(2004) for the check matrix of quantum LDPC, Zhou et
al. (2008) proposed a novel construction method of quantum LDPC based
on classical quasicyclic sparse sequence, which can fix both bit flip and phase
shift errors. The results show that quantum LDPC code can correct the bit error
efficiently, and the proposed construction method of quantum LDPC code is available.
It is observed from the proposed work that quantum error correction code based
on classical LDPC code is a promising research area in quantum communications
and quantum computation.
In many ways, LDPC codes can be considered serious competitors to turbo codes.
In particular, LDPC codes show an asymptotically better performance than turbo
codes and they admit a broad range of tradeoffs between performance and decoding
complexity (Richardson and Urbanke, 2001a). The foremost
criticism concerning LDPC codes is their apparent high encoding complexity.
Richardson and Urbanke (2001a) considerd the encoding
problem for codes determined by sparse paritycheck matrices. In the proposed
work the encoding complexity is upper bounded by n+g^{2}, where g ,
the gap, measures in some way to be made specific shortly, the distance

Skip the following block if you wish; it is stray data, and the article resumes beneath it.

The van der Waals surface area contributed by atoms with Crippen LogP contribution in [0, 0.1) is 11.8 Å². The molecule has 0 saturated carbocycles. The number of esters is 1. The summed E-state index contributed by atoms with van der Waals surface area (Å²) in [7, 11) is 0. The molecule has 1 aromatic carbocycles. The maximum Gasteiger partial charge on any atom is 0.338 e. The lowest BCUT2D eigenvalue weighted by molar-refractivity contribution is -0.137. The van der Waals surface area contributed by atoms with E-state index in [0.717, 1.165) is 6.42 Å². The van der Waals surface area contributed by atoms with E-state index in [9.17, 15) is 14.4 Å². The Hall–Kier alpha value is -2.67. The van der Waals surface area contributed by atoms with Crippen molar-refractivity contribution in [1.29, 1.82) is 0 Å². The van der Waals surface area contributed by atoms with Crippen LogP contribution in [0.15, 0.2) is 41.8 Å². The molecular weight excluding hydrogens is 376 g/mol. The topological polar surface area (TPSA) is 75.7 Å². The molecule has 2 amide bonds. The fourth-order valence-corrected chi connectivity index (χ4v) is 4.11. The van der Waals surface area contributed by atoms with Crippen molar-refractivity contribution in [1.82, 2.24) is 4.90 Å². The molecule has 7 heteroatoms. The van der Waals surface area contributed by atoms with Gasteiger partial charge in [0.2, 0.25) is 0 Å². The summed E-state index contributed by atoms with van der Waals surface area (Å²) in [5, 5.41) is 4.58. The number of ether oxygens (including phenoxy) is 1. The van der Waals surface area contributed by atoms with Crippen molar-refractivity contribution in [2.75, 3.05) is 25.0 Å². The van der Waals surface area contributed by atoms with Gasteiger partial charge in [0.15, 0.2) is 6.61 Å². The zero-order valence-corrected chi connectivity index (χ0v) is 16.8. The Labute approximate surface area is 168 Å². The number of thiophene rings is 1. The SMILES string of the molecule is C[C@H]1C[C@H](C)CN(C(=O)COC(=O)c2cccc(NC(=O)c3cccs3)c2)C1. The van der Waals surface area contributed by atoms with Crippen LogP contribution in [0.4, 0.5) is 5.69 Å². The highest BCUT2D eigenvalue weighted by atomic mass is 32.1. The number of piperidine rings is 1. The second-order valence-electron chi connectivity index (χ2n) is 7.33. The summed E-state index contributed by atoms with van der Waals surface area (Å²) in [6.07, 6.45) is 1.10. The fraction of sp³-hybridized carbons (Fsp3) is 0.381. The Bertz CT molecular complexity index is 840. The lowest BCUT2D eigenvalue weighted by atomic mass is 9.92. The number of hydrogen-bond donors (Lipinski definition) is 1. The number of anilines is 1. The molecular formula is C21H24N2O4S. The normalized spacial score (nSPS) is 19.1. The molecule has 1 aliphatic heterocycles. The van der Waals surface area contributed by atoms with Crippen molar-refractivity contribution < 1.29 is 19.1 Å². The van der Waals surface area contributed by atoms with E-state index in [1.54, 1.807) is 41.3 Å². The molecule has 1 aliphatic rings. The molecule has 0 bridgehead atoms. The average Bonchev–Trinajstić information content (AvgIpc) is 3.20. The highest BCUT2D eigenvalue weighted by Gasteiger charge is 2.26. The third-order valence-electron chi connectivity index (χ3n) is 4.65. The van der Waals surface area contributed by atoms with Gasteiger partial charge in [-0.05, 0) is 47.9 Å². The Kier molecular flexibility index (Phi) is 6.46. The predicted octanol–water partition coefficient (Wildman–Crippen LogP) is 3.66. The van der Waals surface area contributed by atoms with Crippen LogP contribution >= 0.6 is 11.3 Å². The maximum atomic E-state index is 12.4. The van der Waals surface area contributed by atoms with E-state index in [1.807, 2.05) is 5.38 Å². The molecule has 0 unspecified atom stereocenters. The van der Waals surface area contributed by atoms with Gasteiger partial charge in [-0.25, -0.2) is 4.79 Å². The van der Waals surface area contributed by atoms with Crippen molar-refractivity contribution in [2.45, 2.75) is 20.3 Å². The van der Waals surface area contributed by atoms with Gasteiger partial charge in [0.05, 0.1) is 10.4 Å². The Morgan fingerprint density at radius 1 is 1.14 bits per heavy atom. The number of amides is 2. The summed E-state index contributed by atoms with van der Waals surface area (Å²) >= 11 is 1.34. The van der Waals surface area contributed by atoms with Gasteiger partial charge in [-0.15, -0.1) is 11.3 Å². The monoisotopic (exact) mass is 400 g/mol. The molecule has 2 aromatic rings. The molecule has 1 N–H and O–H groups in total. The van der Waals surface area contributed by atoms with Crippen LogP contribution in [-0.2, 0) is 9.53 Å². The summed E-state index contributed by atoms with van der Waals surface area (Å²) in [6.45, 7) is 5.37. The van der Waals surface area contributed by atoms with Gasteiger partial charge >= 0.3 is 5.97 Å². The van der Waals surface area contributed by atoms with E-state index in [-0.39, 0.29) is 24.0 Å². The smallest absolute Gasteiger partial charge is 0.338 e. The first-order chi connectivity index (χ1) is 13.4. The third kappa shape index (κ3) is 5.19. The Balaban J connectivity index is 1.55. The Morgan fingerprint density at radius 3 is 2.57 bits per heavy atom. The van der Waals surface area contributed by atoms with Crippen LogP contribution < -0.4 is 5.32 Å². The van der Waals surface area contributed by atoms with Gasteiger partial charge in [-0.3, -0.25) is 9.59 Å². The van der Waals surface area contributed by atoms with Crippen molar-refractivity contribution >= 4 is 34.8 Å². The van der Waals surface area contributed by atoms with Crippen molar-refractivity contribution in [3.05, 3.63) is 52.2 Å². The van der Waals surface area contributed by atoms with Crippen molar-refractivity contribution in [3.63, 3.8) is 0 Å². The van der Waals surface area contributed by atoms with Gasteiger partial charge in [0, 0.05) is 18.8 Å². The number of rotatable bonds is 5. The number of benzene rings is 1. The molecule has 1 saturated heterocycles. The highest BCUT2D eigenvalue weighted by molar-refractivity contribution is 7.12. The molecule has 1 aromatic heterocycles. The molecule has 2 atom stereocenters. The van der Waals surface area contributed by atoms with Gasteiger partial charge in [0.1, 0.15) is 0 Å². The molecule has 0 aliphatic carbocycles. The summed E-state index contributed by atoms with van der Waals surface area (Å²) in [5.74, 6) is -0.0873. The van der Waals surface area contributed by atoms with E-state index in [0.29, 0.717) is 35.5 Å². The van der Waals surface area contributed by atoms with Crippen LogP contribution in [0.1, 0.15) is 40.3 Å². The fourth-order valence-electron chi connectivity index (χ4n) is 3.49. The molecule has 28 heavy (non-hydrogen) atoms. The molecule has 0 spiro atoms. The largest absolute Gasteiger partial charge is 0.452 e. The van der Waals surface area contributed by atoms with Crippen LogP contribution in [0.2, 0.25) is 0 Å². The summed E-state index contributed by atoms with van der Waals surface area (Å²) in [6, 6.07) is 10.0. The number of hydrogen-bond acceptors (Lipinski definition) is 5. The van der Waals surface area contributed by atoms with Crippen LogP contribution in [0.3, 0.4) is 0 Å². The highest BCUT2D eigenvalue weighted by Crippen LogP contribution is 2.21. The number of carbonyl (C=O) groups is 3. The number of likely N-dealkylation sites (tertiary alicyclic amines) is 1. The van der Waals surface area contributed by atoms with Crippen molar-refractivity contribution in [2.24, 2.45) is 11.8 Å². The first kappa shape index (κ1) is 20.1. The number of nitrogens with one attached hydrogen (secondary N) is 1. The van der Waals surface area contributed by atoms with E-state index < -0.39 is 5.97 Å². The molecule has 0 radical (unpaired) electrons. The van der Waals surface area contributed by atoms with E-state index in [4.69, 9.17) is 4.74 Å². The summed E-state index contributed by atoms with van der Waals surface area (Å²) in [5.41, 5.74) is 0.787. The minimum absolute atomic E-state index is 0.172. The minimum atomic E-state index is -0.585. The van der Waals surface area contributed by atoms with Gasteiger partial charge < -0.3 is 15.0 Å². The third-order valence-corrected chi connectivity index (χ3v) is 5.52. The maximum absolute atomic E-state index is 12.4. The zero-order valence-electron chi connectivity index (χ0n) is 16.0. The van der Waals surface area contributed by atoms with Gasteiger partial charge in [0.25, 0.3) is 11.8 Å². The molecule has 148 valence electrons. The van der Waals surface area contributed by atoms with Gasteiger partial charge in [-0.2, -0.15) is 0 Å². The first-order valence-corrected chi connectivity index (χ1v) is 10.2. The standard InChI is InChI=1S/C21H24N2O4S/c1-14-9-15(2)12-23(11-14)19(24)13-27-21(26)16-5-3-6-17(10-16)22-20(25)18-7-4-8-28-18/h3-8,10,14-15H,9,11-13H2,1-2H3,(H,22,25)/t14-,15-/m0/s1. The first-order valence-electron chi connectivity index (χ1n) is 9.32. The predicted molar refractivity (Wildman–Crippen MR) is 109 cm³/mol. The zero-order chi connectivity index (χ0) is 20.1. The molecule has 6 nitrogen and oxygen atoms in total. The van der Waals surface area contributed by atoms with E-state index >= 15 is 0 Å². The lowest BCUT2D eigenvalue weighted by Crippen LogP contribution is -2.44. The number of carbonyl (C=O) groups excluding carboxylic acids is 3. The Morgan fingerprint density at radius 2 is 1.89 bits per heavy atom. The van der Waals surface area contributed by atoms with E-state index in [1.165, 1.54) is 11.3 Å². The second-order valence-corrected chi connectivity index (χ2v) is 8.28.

of the given paritycheck matrix to a lower triangular matrix. For the (3, 6)regular
LDPC code, the complexity of encoding is essentially quadratic in the block
length (n). The proposed work shows that even the large block lengths admit
practically feasible encoders, because of the extremely small constant factor.
Hocevar (2003a, b) design encoderdecoder
solution for Irregular Partitioned Permutation (IPP) LDPC codes, for both software
and hardware based on Sridhara, Fuja and Tanner (SFT) method (Tanner
et al., 2001). Two approaches are discussed by Hocevar, first is
the preimplementation phase involving matrix factorization, and the second
approach is the operation and implementations for data encoding. The quasicyclic
factorization or row reduction at the block level in the proposed scheme forms